the success of a dark intrigue.  In acting as he did, Gabriel was not
yielding, in his view of the question, to a sentiment of exaggerated
delicacy.  He had made this donation freely, many years before.  He would
have looked upon it as infamy now to withdraw it.  It was hard enough to
be suspected of cowardice: for nothing in the world would he have
incurred the least reproach of cupidity.

The missionary must have been endowed with a very rare and excellent
nature, or this flower of scrupulous probity would have withered beneath
the deleterious and demoralizing influence of his education; but happily,
as cold sometimes preserves from corruption, the icy atmosphere in which
he had passed a portion of his childhood and youth had benumbed, but not
vitiated, his generous qualities, which had indeed soon revived in the
warm air of liberty.  Father d'Aigrigny, much paler and more agitated
than Gabriel, strove to excuse and explain his anxiety by attributing it
to the sorrow he experienced at the rupture of his dear son with the
Order.  Rodin, calm, and perfectly master of himself, saw with secret
rage the strong emotion of Father d'Aigrigny, which might have inspired a
man less confiding than Gabriel with strange suspicions.  Yet,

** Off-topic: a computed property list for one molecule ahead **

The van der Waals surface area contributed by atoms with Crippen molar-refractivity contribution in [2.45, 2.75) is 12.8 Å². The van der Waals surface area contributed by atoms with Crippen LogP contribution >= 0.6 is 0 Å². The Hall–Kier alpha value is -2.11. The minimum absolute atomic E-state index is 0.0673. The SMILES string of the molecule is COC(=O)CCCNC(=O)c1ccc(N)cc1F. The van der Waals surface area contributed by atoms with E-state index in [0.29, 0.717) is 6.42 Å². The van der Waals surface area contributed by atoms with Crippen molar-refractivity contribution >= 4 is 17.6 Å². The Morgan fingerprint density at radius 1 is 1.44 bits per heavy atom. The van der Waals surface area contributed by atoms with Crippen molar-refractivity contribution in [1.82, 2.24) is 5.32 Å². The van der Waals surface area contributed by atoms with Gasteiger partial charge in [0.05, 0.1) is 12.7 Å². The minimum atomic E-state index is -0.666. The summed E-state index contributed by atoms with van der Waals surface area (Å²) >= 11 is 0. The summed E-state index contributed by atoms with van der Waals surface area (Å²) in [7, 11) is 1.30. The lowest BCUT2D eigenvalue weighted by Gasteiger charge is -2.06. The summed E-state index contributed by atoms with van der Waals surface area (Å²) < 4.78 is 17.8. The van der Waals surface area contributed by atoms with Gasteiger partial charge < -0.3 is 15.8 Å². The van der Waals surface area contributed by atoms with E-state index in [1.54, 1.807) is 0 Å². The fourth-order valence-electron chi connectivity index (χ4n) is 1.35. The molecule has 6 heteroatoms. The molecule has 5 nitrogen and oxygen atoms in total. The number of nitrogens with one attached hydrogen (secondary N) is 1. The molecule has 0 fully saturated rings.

notwithstanding his apparent indifference, the socius was perhaps still
more ardently impatient than his superior for the success of this
important affair.  Samuel appeared quite desponding, no other heir but
Gabriel having presented himself.  No doubt the old man felt a lively
sympathy for the young priest; but then he was a priest, and with him
would finish the line of Rennepont; and this immense fortune, accumulated
with so much labor, would either be again distributed, or employed
otherwise than the testator had desired.  The different actors in this
scene were standing around the table.  As they were about to seat
themselves, at the invitation of the notary, Samuel pointed to the
register bound in black shagreen, and said: "I was ordered, sir, to
deposit here this register.  It is locked.  I will deliver up the key,
immediately after the reading of the will."

"This course is, in fact, directed by the note which accompanies the
will," said M. Dumesnil, "as it was deposited, in the year 1682, in the
hands of Master Thomas Le Semelier, king's counsel, and notary of the
Chatelet of Paris, then living at No. 13, Place Royale."

So saying, M. Dumesnil drew from a portfolio of red morocco a large
parchment envelope, grown yellow with time; to this envelope was annexed,